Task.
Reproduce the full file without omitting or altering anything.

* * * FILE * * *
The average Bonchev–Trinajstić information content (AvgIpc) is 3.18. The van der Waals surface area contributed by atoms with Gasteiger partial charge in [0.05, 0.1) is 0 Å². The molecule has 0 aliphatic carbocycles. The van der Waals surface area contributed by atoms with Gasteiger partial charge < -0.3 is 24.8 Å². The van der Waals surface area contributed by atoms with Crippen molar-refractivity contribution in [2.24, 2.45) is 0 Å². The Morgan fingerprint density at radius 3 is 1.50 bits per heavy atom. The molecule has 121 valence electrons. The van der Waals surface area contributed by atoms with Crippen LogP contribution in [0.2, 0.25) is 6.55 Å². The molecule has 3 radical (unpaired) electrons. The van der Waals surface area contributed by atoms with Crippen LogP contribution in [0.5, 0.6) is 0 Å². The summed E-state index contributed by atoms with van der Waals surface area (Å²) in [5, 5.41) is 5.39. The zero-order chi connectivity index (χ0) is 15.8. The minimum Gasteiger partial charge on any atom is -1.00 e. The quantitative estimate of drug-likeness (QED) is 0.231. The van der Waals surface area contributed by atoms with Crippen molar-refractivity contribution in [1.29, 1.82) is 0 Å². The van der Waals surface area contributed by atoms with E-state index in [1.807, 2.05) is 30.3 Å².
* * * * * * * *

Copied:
The average Bonchev–Trinajstić information content (AvgIpc) is 3.18. The van der Waals surface area contributed by atoms with Gasteiger partial charge in [0.05, 0.1) is 0 Å². The molecule has 0 aliphatic carbocycles. The van der Waals surface area contributed by atoms with Gasteiger partial charge < -0.3 is 24.8 Å². The van der Waals surface area contributed by atoms with Crippen molar-refractivity contribution in [2.24, 2.45) is 0 Å². The Morgan fingerprint density at radius 3 is 1.50 bits per heavy atom. The molecule has 121 valence electrons. The van der Waals surface area contributed by atoms with Crippen LogP contribution in [0.2, 0.25) is 6.55 Å². The molecule has 3 radical (unpaired) electrons. The van der Waals surface area contributed by atoms with Crippen LogP contribution in [0.5, 0.6) is 0 Å². The summed E-state index contributed by atoms with van der Waals surface area (Å²) in [5, 5.41) is 5.39. The zero-order chi connectivity index (χ0) is 15.8. The minimum Gasteiger partial charge on any atom is -1.00 e. The quantitative estimate of drug-likeness (QED) is 0.231. The van der Waals surface area contributed by atoms with Crippen molar-refractivity contribution in [1.29, 1.82) is 0 Å². The van der Waals surface area contributed by atoms with E-state index in [1.807, 2.05) is 30.3 Å².